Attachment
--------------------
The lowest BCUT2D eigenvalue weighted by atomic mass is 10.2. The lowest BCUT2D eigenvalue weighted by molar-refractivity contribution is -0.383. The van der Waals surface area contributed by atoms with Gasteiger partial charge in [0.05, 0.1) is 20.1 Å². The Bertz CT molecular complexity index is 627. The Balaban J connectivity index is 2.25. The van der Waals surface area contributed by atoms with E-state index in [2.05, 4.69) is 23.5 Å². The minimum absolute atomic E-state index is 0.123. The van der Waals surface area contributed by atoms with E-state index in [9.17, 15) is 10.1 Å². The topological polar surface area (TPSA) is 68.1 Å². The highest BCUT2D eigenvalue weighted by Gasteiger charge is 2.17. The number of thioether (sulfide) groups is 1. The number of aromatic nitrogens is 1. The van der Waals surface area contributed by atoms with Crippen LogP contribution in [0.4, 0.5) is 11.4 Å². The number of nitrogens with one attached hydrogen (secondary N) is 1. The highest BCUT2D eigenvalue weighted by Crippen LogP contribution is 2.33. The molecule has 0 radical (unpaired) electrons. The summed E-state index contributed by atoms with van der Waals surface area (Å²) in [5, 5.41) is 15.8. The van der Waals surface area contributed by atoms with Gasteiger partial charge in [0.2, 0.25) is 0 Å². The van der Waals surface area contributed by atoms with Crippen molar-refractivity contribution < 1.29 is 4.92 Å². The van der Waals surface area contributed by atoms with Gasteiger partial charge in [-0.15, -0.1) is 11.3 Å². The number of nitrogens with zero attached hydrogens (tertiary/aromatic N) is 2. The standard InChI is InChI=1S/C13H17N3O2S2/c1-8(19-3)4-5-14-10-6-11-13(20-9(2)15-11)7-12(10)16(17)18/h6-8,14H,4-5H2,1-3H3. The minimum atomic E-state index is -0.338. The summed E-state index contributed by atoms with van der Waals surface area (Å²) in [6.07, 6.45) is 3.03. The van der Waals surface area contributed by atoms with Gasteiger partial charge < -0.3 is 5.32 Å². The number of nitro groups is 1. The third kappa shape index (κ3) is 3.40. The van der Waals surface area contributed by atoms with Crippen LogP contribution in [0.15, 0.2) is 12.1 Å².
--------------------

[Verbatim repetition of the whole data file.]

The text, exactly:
The lowest BCUT2D eigenvalue weighted by atomic mass is 10.2. The lowest BCUT2D eigenvalue weighted by molar-refractivity contribution is -0.383. The van der Waals surface area contributed by atoms with Gasteiger partial charge in [0.05, 0.1) is 20.1 Å². The Bertz CT molecular complexity index is 627. The Balaban J connectivity index is 2.25. The van der Waals surface area contributed by atoms with E-state index in [2.05, 4.69) is 23.5 Å². The minimum absolute atomic E-state index is 0.123. The van der Waals surface area contributed by atoms with E-state index in [9.17, 15) is 10.1 Å². The topological polar surface area (TPSA) is 68.1 Å². The highest BCUT2D eigenvalue weighted by Gasteiger charge is 2.17. The number of thioether (sulfide) groups is 1. The number of aromatic nitrogens is 1. The van der Waals surface area contributed by atoms with Crippen LogP contribution in [0.4, 0.5) is 11.4 Å². The number of nitrogens with one attached hydrogen (secondary N) is 1. The highest BCUT2D eigenvalue weighted by Crippen LogP contribution is 2.33. The molecule has 0 radical (unpaired) electrons. The summed E-state index contributed by atoms with van der Waals surface area (Å²) in [5, 5.41) is 15.8. The van der Waals surface area contributed by atoms with Gasteiger partial charge in [0.2, 0.25) is 0 Å². The van der Waals surface area contributed by atoms with Crippen molar-refractivity contribution < 1.29 is 4.92 Å². The van der Waals surface area contributed by atoms with Gasteiger partial charge in [-0.15, -0.1) is 11.3 Å². The number of nitrogens with zero attached hydrogens (tertiary/aromatic N) is 2. The standard InChI is InChI=1S/C13H17N3O2S2/c1-8(19-3)4-5-14-10-6-11-13(20-9(2)15-11)7-12(10)16(17)18/h6-8,14H,4-5H2,1-3H3. The minimum atomic E-state index is -0.338. The summed E-state index contributed by atoms with van der Waals surface area (Å²) in [6.07, 6.45) is 3.03. The van der Waals surface area contributed by atoms with Gasteiger partial charge < -0.3 is 5.32 Å². The number of nitro groups is 1. The third kappa shape index (κ3) is 3.40. The van der Waals surface area contributed by atoms with Crippen LogP contribution in [0.15, 0.2) is 12.1 Å².